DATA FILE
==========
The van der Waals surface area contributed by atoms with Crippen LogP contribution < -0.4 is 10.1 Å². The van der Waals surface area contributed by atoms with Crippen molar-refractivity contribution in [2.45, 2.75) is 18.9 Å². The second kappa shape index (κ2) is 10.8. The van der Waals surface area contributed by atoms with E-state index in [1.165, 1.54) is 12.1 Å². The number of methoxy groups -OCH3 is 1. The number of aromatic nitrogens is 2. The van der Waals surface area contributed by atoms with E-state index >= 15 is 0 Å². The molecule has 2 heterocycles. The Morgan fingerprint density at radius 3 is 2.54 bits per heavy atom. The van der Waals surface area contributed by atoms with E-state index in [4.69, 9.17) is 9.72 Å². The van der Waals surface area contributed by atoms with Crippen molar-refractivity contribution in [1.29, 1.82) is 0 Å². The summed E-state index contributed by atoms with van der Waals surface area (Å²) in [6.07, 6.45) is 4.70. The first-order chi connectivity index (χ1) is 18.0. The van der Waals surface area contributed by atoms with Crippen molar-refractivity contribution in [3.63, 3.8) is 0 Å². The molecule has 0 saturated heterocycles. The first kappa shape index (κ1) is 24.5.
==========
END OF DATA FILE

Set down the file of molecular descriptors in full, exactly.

The van der Waals surface area contributed by atoms with Crippen LogP contribution < -0.4 is 10.1 Å². The van der Waals surface area contributed by atoms with Crippen molar-refractivity contribution in [2.45, 2.75) is 18.9 Å². The second kappa shape index (κ2) is 10.8. The van der Waals surface area contributed by atoms with E-state index in [1.165, 1.54) is 12.1 Å². The number of methoxy groups -OCH3 is 1. The number of aromatic nitrogens is 2. The van der Waals surface area contributed by atoms with E-state index >= 15 is 0 Å². The molecule has 2 heterocycles. The Morgan fingerprint density at radius 3 is 2.54 bits per heavy atom. The van der Waals surface area contributed by atoms with E-state index in [4.69, 9.17) is 9.72 Å². The van der Waals surface area contributed by atoms with Crippen molar-refractivity contribution in [1.29, 1.82) is 0 Å². The summed E-state index contributed by atoms with van der Waals surface area (Å²) in [6.07, 6.45) is 4.70. The first-order chi connectivity index (χ1) is 18.0. The van der Waals surface area contributed by atoms with Crippen molar-refractivity contribution in [3.63, 3.8) is 0 Å². The molecule has 0 saturated heterocycles. The first kappa shape index (κ1) is 24.5.